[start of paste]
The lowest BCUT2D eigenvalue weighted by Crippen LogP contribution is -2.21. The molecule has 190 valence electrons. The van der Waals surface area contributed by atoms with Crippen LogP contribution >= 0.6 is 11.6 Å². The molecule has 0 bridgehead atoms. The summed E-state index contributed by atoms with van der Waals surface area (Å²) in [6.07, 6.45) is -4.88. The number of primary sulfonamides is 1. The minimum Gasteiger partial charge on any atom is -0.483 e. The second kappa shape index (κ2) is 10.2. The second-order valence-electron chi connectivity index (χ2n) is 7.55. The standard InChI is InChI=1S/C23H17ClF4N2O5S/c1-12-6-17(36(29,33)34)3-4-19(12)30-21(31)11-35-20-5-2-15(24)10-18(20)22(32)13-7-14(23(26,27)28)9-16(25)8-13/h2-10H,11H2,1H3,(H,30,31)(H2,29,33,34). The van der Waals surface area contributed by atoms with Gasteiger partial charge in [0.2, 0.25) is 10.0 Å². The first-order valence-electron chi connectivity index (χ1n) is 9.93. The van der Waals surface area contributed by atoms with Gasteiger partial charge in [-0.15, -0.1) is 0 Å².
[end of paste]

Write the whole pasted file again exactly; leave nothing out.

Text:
The lowest BCUT2D eigenvalue weighted by Crippen LogP contribution is -2.21. The molecule has 190 valence electrons. The van der Waals surface area contributed by atoms with Crippen LogP contribution >= 0.6 is 11.6 Å². The molecule has 0 bridgehead atoms. The summed E-state index contributed by atoms with van der Waals surface area (Å²) in [6.07, 6.45) is -4.88. The number of primary sulfonamides is 1. The minimum Gasteiger partial charge on any atom is -0.483 e. The second kappa shape index (κ2) is 10.2. The second-order valence-electron chi connectivity index (χ2n) is 7.55. The standard InChI is InChI=1S/C23H17ClF4N2O5S/c1-12-6-17(36(29,33)34)3-4-19(12)30-21(31)11-35-20-5-2-15(24)10-18(20)22(32)13-7-14(23(26,27)28)9-16(25)8-13/h2-10H,11H2,1H3,(H,30,31)(H2,29,33,34). The van der Waals surface area contributed by atoms with Gasteiger partial charge in [0.2, 0.25) is 10.0 Å². The first-order valence-electron chi connectivity index (χ1n) is 9.93. The van der Waals surface area contributed by atoms with Gasteiger partial charge in [-0.15, -0.1) is 0 Å².